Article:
Verdict: It is not the best issue from this creative team, but is still very strong thanks to a feeling of being earned. This book has been as much about Roger as it has been about Jess. If the ending is only a couple issues away, then I am glad we have both of them for the final ride.

Pros:

  • Roger Gocking (and his return)
  • Little moments pop…

Cons:

  • … Sound effects don’t.
  • Pacing is a little off.

B

(2) Comments

  1. Ian

    This and Squirrel Girl are the only two titles I go to Marvel to actually buy, and I won't be picking up another title after they cancel this one. As a dad, I relate to Jess and I have loved this entire run. I am so dismayed at its ending that I tried to email Marvel, only to have email addresses copied straight from their website bounce back to me as if the address doesn't exist. I've been irritated by comments on other forums about this comic, too. People seem to be downright hostile about the idea of putting in a parent superhero, as if we parents have our lives die if we have toddlers. (And none of this is getting into the awesome costume change we've seen, which I adore but many hated.) I hope that Marvel will reconsider and re-start a Jessica Drew Spider-Woman comic. It didn't get the attention it deserved.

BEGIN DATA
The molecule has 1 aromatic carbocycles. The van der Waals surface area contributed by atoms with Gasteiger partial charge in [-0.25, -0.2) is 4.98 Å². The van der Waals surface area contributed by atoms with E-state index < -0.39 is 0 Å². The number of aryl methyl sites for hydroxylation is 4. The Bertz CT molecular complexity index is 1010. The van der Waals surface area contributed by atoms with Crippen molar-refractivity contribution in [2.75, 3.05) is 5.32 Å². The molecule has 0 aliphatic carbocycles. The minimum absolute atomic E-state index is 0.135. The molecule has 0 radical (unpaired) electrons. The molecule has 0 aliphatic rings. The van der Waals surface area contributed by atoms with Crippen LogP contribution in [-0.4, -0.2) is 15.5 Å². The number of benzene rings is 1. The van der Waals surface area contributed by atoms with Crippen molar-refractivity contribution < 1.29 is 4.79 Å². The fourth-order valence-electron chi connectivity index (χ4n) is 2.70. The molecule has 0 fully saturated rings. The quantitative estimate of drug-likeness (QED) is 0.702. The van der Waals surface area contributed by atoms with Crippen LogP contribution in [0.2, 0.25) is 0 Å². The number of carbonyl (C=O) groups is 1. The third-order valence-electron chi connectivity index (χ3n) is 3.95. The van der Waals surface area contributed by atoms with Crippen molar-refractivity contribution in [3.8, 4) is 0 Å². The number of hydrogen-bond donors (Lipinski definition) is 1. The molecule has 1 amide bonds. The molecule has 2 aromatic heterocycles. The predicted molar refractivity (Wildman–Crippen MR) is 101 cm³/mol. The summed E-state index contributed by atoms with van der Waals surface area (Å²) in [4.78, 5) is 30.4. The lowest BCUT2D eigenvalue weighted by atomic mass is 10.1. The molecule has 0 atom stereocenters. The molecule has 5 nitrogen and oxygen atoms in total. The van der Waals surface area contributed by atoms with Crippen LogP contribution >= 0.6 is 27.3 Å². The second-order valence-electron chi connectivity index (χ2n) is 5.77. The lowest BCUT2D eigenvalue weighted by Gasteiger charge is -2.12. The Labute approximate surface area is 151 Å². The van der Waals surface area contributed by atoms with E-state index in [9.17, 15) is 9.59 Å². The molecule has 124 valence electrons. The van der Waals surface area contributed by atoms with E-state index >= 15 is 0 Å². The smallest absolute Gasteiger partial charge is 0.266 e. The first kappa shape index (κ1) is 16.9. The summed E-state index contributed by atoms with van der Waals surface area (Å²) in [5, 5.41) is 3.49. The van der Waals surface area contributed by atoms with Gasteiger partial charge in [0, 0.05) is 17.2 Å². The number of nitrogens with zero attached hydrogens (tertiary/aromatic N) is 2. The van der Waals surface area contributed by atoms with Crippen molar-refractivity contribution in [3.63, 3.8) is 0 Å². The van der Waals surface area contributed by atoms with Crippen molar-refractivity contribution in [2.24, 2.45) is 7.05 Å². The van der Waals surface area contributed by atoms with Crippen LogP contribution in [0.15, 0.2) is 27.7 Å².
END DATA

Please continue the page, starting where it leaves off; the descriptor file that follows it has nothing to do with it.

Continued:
2. Auraic

    I am a big fan of this book. For quite some time I have needed a book in the spider family to seek solace in since Amazing has been so disappointing. I had Scarlet Spider, then Spidey 2099, and now it is Spider-Woman with a side of Spider-Man/Deadpool. I will hate to see Spider-Woman go if that is what's in the cards.